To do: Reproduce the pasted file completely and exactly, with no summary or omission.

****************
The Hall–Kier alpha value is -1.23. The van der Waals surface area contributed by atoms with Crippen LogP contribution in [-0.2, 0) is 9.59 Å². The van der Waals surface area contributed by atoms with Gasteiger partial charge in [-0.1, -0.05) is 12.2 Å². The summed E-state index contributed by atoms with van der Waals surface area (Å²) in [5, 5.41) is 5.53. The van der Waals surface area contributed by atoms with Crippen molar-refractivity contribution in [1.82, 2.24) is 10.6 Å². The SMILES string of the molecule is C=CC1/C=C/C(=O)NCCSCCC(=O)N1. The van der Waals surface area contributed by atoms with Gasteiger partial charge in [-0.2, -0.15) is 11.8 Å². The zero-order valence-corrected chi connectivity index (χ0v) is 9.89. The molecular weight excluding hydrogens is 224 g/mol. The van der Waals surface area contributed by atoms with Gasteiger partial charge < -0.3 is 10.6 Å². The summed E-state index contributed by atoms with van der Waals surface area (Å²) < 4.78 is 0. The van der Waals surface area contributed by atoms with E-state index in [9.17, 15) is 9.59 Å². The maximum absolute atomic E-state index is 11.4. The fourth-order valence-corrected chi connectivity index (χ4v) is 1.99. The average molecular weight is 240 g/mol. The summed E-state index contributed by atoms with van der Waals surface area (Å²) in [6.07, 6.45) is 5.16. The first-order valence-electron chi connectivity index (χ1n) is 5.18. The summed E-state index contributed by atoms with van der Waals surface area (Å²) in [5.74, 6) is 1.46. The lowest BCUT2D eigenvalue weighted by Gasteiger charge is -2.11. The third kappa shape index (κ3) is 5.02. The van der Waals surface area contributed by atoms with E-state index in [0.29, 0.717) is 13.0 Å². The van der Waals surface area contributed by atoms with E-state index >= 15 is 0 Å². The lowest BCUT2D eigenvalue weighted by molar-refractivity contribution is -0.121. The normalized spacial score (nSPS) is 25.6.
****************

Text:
The Hall–Kier alpha value is -1.23. The van der Waals surface area contributed by atoms with Crippen LogP contribution in [-0.2, 0) is 9.59 Å². The van der Waals surface area contributed by atoms with Gasteiger partial charge in [-0.1, -0.05) is 12.2 Å². The summed E-state index contributed by atoms with van der Waals surface area (Å²) in [5, 5.41) is 5.53. The van der Waals surface area contributed by atoms with Crippen molar-refractivity contribution in [1.82, 2.24) is 10.6 Å². The SMILES string of the molecule is C=CC1/C=C/C(=O)NCCSCCC(=O)N1. The van der Waals surface area contributed by atoms with Gasteiger partial charge in [-0.2, -0.15) is 11.8 Å². The zero-order valence-corrected chi connectivity index (χ0v) is 9.89. The molecular weight excluding hydrogens is 224 g/mol. The van der Waals surface area contributed by atoms with Gasteiger partial charge < -0.3 is 10.6 Å². The summed E-state index contributed by atoms with van der Waals surface area (Å²) < 4.78 is 0. The van der Waals surface area contributed by atoms with E-state index in [9.17, 15) is 9.59 Å². The maximum absolute atomic E-state index is 11.4. The fourth-order valence-corrected chi connectivity index (χ4v) is 1.99. The average molecular weight is 240 g/mol. The summed E-state index contributed by atoms with van der Waals surface area (Å²) in [6.07, 6.45) is 5.16. The first-order valence-electron chi connectivity index (χ1n) is 5.18. The summed E-state index contributed by atoms with van der Waals surface area (Å²) in [5.74, 6) is 1.46. The lowest BCUT2D eigenvalue weighted by Gasteiger charge is -2.11. The third kappa shape index (κ3) is 5.02. The van der Waals surface area contributed by atoms with E-state index in [0.29, 0.717) is 13.0 Å². The van der Waals surface area contributed by atoms with E-state index >= 15 is 0 Å². The lowest BCUT2D eigenvalue weighted by molar-refractivity contribution is -0.121. The normalized spacial score (nSPS) is 25.6.